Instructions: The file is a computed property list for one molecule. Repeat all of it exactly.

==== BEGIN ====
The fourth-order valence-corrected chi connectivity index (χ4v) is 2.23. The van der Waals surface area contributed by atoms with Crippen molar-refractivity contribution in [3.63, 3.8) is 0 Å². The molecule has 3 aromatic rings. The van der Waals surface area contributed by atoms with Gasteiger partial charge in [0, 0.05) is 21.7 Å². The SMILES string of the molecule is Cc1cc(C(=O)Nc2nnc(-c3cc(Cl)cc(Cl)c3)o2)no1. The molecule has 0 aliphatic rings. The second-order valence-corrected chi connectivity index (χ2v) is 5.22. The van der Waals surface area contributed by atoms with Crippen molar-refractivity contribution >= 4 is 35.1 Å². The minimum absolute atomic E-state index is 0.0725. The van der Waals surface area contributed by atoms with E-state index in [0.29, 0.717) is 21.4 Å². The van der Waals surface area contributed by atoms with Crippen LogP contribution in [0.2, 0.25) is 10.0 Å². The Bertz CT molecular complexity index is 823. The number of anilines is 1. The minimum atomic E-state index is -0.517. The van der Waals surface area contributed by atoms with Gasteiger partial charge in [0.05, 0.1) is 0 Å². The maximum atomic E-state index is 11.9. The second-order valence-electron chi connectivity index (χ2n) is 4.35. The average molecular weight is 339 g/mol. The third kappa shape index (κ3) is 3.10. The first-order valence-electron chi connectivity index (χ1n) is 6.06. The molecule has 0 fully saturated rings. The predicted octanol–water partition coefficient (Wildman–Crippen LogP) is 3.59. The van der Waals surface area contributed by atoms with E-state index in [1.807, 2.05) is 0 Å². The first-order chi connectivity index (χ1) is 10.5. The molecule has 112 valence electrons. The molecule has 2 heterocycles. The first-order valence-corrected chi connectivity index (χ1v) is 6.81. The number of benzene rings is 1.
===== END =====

The fourth-order valence-corrected chi connectivity index (χ4v) is 2.23. The van der Waals surface area contributed by atoms with Crippen molar-refractivity contribution in [3.63, 3.8) is 0 Å². The molecule has 3 aromatic rings. The van der Waals surface area contributed by atoms with Gasteiger partial charge in [0, 0.05) is 21.7 Å². The SMILES string of the molecule is Cc1cc(C(=O)Nc2nnc(-c3cc(Cl)cc(Cl)c3)o2)no1. The molecule has 0 aliphatic rings. The second-order valence-corrected chi connectivity index (χ2v) is 5.22. The van der Waals surface area contributed by atoms with Crippen molar-refractivity contribution >= 4 is 35.1 Å². The minimum absolute atomic E-state index is 0.0725. The van der Waals surface area contributed by atoms with E-state index in [0.29, 0.717) is 21.4 Å². The van der Waals surface area contributed by atoms with Crippen LogP contribution in [0.2, 0.25) is 10.0 Å². The Bertz CT molecular complexity index is 823. The number of anilines is 1. The minimum atomic E-state index is -0.517. The van der Waals surface area contributed by atoms with Gasteiger partial charge in [0.05, 0.1) is 0 Å². The maximum atomic E-state index is 11.9. The second-order valence-electron chi connectivity index (χ2n) is 4.35. The average molecular weight is 339 g/mol. The third kappa shape index (κ3) is 3.10. The first-order valence-electron chi connectivity index (χ1n) is 6.06. The molecule has 0 fully saturated rings. The predicted octanol–water partition coefficient (Wildman–Crippen LogP) is 3.59. The van der Waals surface area contributed by atoms with E-state index in [1.807, 2.05) is 0 Å². The first-order chi connectivity index (χ1) is 10.5. The molecule has 112 valence electrons. The molecule has 2 heterocycles. The first-order valence-corrected chi connectivity index (χ1v) is 6.81. The number of benzene rings is 1.